Three Main Parts of a Seed

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The structure of a seed depends on whether it comes from a monocot or dicot plant. A monocot plant has a single seed leaf, which is typically thin and long -- same shape as the adult leaf. The two seed leaves, or cotyledons, of a dicot plant are typically rounded and fat. Wheat, oats and barley are monocots, while most garden plants -- such as annuals and perennials -- are dicots.

The Structure of Monocot and Dicot Seeds

A monocot seed is comprised of three main parts: the embryo, endosperm and seed coat. The embryo is what will mature into a fully grown plant if placed in the right conditions, while the endosperm is a food supply for the developing plant. The seed coating protects the seed from pathogens and insects. In dicot seeds, endosperm is slowly absorbed into the embryonic tissues during seed development. The embryos of both types of seed also have smaller parts that will develop into leaves, stems and roots.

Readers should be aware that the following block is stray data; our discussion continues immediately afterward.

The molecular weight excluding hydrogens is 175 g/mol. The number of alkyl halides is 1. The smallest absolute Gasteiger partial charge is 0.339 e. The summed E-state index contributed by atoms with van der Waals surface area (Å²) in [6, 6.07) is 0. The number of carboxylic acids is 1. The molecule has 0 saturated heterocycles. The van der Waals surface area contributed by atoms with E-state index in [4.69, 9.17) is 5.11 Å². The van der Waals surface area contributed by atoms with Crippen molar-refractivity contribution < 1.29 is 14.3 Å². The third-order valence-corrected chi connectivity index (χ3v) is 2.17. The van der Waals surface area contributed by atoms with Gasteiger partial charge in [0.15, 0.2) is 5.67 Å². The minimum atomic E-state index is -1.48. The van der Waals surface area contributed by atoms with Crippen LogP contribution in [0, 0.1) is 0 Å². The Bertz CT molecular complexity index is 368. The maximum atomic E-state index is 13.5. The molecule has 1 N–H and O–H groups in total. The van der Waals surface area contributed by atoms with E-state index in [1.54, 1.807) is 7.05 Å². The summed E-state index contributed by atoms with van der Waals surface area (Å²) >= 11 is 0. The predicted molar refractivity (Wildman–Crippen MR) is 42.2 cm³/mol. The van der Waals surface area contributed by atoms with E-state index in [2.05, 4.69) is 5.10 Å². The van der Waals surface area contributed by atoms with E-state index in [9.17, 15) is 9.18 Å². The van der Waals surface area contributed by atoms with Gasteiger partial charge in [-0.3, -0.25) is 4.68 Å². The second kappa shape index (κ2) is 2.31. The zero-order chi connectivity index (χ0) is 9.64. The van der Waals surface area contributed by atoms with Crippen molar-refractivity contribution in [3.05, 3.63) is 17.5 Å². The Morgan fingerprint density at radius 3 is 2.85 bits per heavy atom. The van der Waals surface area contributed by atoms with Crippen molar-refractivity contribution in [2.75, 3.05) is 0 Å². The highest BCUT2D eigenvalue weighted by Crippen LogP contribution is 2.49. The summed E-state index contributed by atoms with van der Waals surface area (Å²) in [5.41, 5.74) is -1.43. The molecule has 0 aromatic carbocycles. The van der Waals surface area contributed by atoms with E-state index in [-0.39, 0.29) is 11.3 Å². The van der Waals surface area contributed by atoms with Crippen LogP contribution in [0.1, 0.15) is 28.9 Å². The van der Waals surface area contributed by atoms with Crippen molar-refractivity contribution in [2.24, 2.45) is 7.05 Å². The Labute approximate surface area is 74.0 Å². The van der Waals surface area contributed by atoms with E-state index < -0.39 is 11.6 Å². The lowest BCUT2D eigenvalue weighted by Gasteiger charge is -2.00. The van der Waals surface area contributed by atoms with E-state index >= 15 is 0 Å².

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About the Author

Brett Smith is a science journalist based in Buffalo, N.Y. A graduate of the State University of New York - Buffalo, he has more than seven years of experience working in a professional laboratory setting.

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